To be fair, by the time Talking Funny rolled around, it was easy to dismiss Williams. After spending much of the previous five years as the biggest comedian in the world, having put out two monster cult classic comedy specials, starring in movies like Friday After Next and being one of those rare comedians who reach megastardom like the Kevin Harts and Eddie Murphys of the world, a Pimp Named Slickback would basically throw his career away. Much of the 2010s was spent with Katt in the middle of one bizarre arrest or altercation after another. There was the viral video of him getting beat up by an eighth grader. The outburst telling a Latinx heckler to “go back over there.” The multiple videos of him getting into fights at shows. Burglary in Georgia. Assaulting a tractor driver in California. Getting arrested with Suge Knight for allegedly fighting five women and stealing their phones. And that’s not even the half of it. All the while, his comedy star dimmed. He was the punchline.
Then he appeared on Atlanta. The second season’s premiere episode featured Williams in a surprise cameo, playing Earn’s uncle Willy, a washed-up loser who’d let his potential pass him by. “What I’m scared of is being you,” Earn says to him during a tense standoff. “Someone who everybody knew is smart but ended up being a know-it-all fuck up [junkie] that just let shit ‘happen’ to him.” Willy doesn’t fire back; he just lets out a “damn” and walks off. The performance is hilarious, tragic, somber, exhilarating. It earned him an Emmy.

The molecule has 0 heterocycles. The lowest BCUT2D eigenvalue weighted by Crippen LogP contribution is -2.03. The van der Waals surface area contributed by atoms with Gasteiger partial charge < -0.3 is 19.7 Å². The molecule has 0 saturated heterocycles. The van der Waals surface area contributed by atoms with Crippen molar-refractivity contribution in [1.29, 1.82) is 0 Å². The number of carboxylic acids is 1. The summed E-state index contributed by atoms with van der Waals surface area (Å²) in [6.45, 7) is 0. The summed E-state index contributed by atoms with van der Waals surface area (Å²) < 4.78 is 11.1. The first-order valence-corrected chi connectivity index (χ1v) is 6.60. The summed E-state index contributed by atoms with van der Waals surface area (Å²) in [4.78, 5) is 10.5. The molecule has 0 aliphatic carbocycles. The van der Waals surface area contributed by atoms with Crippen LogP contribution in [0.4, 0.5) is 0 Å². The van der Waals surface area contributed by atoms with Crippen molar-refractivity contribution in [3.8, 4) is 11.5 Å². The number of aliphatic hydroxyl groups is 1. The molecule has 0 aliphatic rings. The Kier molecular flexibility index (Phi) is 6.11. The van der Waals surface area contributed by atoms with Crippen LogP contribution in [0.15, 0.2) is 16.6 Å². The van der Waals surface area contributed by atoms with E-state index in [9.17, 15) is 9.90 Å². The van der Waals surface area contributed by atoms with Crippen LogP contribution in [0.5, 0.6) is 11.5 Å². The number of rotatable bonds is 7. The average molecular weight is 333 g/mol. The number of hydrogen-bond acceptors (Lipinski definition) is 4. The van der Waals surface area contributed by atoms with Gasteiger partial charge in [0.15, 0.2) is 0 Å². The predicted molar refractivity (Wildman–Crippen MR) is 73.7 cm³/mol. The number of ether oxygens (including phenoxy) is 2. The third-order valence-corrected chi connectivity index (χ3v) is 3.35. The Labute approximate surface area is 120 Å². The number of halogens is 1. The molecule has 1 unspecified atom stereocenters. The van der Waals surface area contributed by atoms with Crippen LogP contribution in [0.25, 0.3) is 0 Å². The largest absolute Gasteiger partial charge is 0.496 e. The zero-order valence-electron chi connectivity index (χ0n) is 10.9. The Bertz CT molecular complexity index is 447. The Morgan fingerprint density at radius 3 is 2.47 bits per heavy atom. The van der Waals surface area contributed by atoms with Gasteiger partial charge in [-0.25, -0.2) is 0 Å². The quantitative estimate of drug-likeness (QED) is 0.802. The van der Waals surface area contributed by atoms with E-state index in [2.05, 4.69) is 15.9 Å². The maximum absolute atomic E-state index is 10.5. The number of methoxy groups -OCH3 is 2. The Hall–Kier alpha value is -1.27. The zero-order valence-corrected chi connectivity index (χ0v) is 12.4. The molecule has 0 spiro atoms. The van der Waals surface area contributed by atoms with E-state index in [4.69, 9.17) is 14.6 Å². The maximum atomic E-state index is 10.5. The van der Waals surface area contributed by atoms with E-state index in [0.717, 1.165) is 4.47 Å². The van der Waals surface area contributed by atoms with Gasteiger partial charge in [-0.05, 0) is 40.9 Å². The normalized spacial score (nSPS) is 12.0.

It also reset Katt’s career. It was like the veil was lifted, and the rest of us saw beyond the antics to what he had been saying his whole career. The way he broke down how America uses language to dehumanize victims of the War On Terror in the Middle East back in 2008. How his highly underrated 2018 Netflix special contained one of the best post-election jokes I heard — that Trump’s victory was proof White people can keep a secret.
That’s his brand: physical comedy mixed with astute observation and a political analysis that sneaks up on you. It’s signifying at the highest level. A phantom punch that knocks you out while you’re looking at his offhand swinging in the air. His comedy was more than pimp chic and hair flips. He was incisive and biting at the right moments, hiding his most cutting commentary in plain sight. It was too easy to miss.
And now he’s in his Supreme shirt on Instagram, breaking down how White supremacy is rooted in the way White people are afraid that Black people will treat them how they’ve treated us. It’s the Katt Williams who’s been there the whole time, buried in the last decade by the headlines of his own decline and the rightful condemnation of his past acts. It’s the aspect of Katt Williams we didn’t appreciate enough when he was hitting on all cylinders, but one that’s more than welcome when so many of us are longing to take any voice willing to make sense of the world we’re in. In a year of surprises, the latest one is the fact that one of those voices is coming from Katt Williams.